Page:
1885 August

1st  The largest paying crowd to date gathers at the Polo Grounds; 13,427 fans watch the Giants defeat the Chicago White Stockings, 7–6.

2nd  Allegheny P Ed “Cannonball” Morris strikes out 15 Colonels, but still loses 4–1. Morris will lead the AA in complete games (63), innings pitched (581), strikeouts (298), and shutouts (6) this year.

7th  Detroit defeats Providence, 32, snapping a ML record 26 straight home wins by Providence over Detroit, dating back to June 2, 1882.

8th  All games are canceled in New York City today because of General Ulysses S. Grant’s funeral.

9th  The first place St. Louis Browns (AA) drop a decision to Pittsburgh, 6-3. The Alleghenys cause is helped by Brownies catcher Dan Sullivan, who sets a ML record with five passed balls in the 3rd inning.

15th  Louis Henke, 1B for Atlanta (Southern League), is injured during a game against visiting Nashville. The injury occurred when Henke collides with Nashville first baseman Charles Marr. Henke will return to his team’s hotel but will die tomorrow of a ruptured liver.

Athletics manager Lon Knight is fired and temporarily replaced by 1B Harry Stovey; former Athletics manager Charlie Mason is eventually hired as his replacement.

18th  Providence 2B Jack Farrell is suspended without pay for obscenities directed at spectators at the home grounds.

19th An article in the Sporting Life criticizes “the tedious slowness of some pitchers in handling the ball. When a pitcher, after getting it into his hands, invariably goes through a large variety of twistings and turnings, changes his position, rubs his arm and his spine and feels if all the bones are in proper position for a great (?) effort before delivering the ball, and repeats the same manoeuvers each time, the spectators get restless and lose interest. The query is often heard ‘Is ___ going to pitch to-day?’ And if answered in the affirmative, ‘Well, I guess I won’t go, He’s too slow. Life is too brief and the benches too hard.’”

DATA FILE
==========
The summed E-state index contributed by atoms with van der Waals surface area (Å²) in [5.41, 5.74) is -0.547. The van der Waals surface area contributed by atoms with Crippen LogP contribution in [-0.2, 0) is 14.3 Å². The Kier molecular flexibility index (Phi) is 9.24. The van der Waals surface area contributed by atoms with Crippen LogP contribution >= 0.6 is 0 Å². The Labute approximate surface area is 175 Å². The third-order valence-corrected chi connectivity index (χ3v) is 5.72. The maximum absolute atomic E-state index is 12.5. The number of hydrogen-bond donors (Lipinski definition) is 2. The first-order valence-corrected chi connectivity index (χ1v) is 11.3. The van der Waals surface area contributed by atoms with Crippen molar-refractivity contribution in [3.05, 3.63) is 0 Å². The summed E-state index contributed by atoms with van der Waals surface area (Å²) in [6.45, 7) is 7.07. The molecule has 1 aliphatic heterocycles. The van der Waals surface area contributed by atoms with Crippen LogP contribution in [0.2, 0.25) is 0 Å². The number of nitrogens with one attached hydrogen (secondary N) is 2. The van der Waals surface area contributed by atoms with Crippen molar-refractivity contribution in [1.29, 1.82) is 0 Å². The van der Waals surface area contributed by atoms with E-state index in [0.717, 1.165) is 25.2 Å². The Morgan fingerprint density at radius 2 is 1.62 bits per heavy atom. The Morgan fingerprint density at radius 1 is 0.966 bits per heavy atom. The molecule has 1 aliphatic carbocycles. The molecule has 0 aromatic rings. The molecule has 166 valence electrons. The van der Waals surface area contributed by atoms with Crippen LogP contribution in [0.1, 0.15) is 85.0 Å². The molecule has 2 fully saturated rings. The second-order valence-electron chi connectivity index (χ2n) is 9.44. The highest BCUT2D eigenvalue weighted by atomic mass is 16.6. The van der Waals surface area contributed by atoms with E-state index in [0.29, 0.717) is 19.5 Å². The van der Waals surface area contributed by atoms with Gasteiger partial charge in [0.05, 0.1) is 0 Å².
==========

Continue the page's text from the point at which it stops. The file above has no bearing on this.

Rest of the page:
26th  A line drive caught by NY 1B Roger Connor catches runners at 1B and 2B off guard, enabling Connor and 2B Joe Gerhardt to complete a triple play in the first inning against Providence. Connor will take part in another first-inning triple play on September 7. New York wins today, 6–0.

27th  Providence lays off former batting champ Paul Hines and accuses him of intentionally playing poorly to receive his release. His .358 in 1878 led the NL.

29th  Philadelphia’s Charles Ferguson pitches a no-hitter over Providence, beating them, 1–0. Fred Shaw takes the loss.